Jorge and I don’t own a car, so we always use public transportation. Normally this works just fine because Cancun has excellent and cheap buses and taxis, plus the ADO buses can easily take us to any nearby cities. Things only get difficult when it comes to traveling to a more remote area. Saturday morning, we were traveling to Chabihau, the tiny fishing village in Yucatan where Jorge’s mom grew up. Normally we catch a ride in Jorge’s parents’ car, but they had gone to Chabihau on Thursday. Our only option was to take the air-conditioned ADO bus to Merida, then catch one of the taxi vans to Chabihau.

My personal hell went something like this:

5:15 am: Our ADO bus leaves Cancun.

9:30 am: The bus arrives in Merida (I slept the whole way, miraculously). We immediately grab a taxi to take us to the taxi van station. (Merida has a street block filled with garages offering vans that take you to the smaller towns outside the city.) Jorge quickly finds the garage for the taxi vans to Chabihau, which also take other passengers to towns along the same route.

10:10 am: We’re told (as expected) by a ticket lady sitting at a rickety school desk that the 13-person van would leave at 10:30 am. If it fills up earlier, it will leave earlier. Jorge and I are happy to wait 20 minutes or less.

The garage we wait in is filthy, but we sit on the wobbly wood bench and joke around together for awhile to pass the time. Jorge goes to the neighboring store for a torta while I watch a little bit of one of Mexico’s strange but hilarious talk shows. Not so bad.

10:45 am: We begin to wonder why the van hasn’t left yet. Jorge goes back up to the lady at the tiny ticket desk and calmly asks what the situation is. The lady answers, “The driver went to the corner. He’ll be back in a few minutes.”

I ask Jorge, “What does it mean that he went to ‘the corner’? I don’t think it means the store because there’s a store right here.”

Jorge replies, “In Yucatan, ‘the corner’ could mean a lot of things.”

And that’s when the culture shock hits me.

I want to scream at the lady at the desk that they should have set times for van departures and stick to them. That the driver should know he has a dozen people waiting for him on a very uncomfortable wood bench. That my butt is numb from 5 hours of sitting. That this would never happen in the US. What is “the corner” and how far away is it? For the love of God could somebody please powerwash whatever disgusting substance is covering the walls and ceiling?

But I stay quiet.

10:46 am: I take my book out of my purse because somehow the plot of Game of Thrones is more calming than the thoughts going through my head at the moment.

11:05 am: Jorge steps back over to the lady at the desk for an update. I don’t even look and just keep my nose buried in my book. Breathe.

Jorge returns to my spot on the bench. “She looked at her notepad and said that she misspoke. The van leaves at 11:30, not 10:30.”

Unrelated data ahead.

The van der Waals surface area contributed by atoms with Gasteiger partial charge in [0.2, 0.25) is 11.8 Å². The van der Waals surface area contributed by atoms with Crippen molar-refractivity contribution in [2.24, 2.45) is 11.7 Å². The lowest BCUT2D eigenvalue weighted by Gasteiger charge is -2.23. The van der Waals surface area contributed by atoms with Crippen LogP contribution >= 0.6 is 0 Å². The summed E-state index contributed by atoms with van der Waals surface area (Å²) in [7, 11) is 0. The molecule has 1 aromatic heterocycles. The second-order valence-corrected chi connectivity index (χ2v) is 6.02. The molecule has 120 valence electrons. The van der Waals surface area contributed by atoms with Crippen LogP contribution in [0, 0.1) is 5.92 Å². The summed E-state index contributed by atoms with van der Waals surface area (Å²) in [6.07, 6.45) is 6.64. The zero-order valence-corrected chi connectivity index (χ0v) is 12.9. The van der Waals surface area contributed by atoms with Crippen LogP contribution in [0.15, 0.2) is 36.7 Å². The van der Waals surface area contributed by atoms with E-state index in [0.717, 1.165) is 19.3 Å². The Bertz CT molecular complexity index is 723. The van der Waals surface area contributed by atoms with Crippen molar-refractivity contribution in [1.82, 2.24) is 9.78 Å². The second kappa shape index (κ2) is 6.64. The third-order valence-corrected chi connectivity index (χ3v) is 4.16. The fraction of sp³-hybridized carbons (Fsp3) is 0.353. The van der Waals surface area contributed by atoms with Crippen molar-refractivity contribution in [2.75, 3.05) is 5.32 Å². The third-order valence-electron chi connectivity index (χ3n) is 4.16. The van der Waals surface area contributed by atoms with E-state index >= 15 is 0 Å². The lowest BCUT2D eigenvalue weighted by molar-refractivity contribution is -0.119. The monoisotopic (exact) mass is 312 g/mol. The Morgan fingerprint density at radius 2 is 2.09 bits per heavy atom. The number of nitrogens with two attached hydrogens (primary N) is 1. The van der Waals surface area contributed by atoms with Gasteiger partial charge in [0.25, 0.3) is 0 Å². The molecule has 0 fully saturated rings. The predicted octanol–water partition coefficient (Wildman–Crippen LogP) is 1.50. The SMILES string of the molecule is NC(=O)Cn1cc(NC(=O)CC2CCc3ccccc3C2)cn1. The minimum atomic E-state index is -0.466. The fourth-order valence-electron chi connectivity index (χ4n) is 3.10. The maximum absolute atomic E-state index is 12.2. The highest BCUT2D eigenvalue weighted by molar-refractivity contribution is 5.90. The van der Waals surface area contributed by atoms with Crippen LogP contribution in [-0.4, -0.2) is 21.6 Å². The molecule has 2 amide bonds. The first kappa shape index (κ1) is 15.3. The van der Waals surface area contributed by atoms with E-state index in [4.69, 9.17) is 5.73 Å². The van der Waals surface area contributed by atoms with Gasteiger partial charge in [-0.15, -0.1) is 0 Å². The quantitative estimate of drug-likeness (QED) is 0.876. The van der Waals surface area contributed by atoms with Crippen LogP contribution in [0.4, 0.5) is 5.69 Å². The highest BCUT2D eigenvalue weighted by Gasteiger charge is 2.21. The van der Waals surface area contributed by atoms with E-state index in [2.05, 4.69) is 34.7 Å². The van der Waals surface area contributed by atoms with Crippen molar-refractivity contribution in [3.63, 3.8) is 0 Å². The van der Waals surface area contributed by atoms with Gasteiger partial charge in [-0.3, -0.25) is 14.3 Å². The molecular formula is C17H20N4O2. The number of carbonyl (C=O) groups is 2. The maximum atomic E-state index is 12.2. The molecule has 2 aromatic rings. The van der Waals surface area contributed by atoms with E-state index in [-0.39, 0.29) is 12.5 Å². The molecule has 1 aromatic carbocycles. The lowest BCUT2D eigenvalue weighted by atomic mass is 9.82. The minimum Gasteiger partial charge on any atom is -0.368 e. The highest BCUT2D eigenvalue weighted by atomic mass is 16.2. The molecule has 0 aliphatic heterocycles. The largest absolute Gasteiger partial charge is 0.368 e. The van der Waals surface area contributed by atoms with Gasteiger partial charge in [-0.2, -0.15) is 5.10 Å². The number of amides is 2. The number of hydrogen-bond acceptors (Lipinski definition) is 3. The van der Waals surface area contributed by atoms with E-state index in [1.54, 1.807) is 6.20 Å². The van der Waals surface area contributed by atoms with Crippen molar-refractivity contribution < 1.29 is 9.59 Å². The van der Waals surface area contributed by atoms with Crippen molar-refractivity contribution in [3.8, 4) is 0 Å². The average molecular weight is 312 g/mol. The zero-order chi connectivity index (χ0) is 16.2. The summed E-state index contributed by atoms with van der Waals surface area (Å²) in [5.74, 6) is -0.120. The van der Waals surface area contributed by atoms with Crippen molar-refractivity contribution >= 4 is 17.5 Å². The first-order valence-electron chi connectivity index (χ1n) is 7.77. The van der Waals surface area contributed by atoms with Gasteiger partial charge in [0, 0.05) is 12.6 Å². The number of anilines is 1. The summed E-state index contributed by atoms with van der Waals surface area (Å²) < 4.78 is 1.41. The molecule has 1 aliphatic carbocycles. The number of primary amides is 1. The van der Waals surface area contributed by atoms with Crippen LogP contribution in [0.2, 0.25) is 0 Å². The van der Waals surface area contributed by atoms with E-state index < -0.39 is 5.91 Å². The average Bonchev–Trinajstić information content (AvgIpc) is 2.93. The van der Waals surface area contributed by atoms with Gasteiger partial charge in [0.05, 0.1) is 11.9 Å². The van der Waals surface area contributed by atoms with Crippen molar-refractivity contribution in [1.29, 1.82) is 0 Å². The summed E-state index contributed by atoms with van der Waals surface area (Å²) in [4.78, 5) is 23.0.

I give poor, innocent Jorge the glare of death. I go back to my book.

11:07 am: A group of 10 people makes their way to one of the vans. “Is that us?” I ask excitedly.

Jorge goes to ask if our van was being called, and comes back to tell me it wasn’t our van. Back to the book.

11:09 am: Jorge informs me that it actually IS our van. We’re the last 2 people on, so Jorge takes a front seat and I squeeze into the seatbelt-less back seat between 2 businessmen and a small boy who spends the entirety of the 45 minute van ride talking to an imaginary friend in the van window.

I want a car.

Hot Chocolate and a Plastic Baby Jesus!

Our weekend trip to visit Jorge’s family in the village of Chabihau was just what I needed! Tomorrow I’ll tell ya’ll about my bad Saturday morning of culture shock as we tried to get there via public transportation, but today I want to focus on the Rosca de Reyes tradition.

January 6 is Dia de Reyes (3 Kings Day) in Latin America, where the 3 Wise Men visit children and bring them gifts. However, Mexican adults can also join in on the traditions by cutting the Rosca de Reyes cake. Each of these oval-shaped cakes has 3 tiny plastic baby Jesus figurines baked inside. The people who cut a piece with a baby Jesus have to pay for tamales for everybody on February 2, Dia de la Candelaria, another holiday. It’s like 2 parties in 1!

Here we are with Jorge’s father’s family, cutting our Rosca de Reyes accompanied by some traditional hot chocolate.

Jorge peering in to see a baby Jesus figurine

Jorge's dad got the baby Jesus, too!

It was bad luck for our family because Jorge, his dad and I all got baby Jesuses (sp???) in our pieces of rosca, so we’ll have to chip in for the tamales in February!

The kids had some leftover sparklers from New Years Eve celebrations, so the little girls all headed out to the street after the rosca cutting to play. (I love how in Mexico, 5-year-olds can play with sparklers and fun snaps with little to zero adult supervision.)

Did any of you get a plastic baby Jesus this weekend? Or maybe play with fireworks unsupervised?

 

 

How to Speak Like a Mexican: Consultar con la Almohada

In English, we have the popular saying “I’m going to sleep on it”, meaning that you’re going to wait until the next day to make a decision.

Mexico has a saying with the same sentiment, but it translates quite differently. Mexicans say, “Voy a consultar con la almohada”, which translates to, “I’m going to consult with my pillow.”

Cute phrase, right?

Suki "consultando con la almohada" ... in this case, my purses.

 

The First Cancun Beach Day of 2013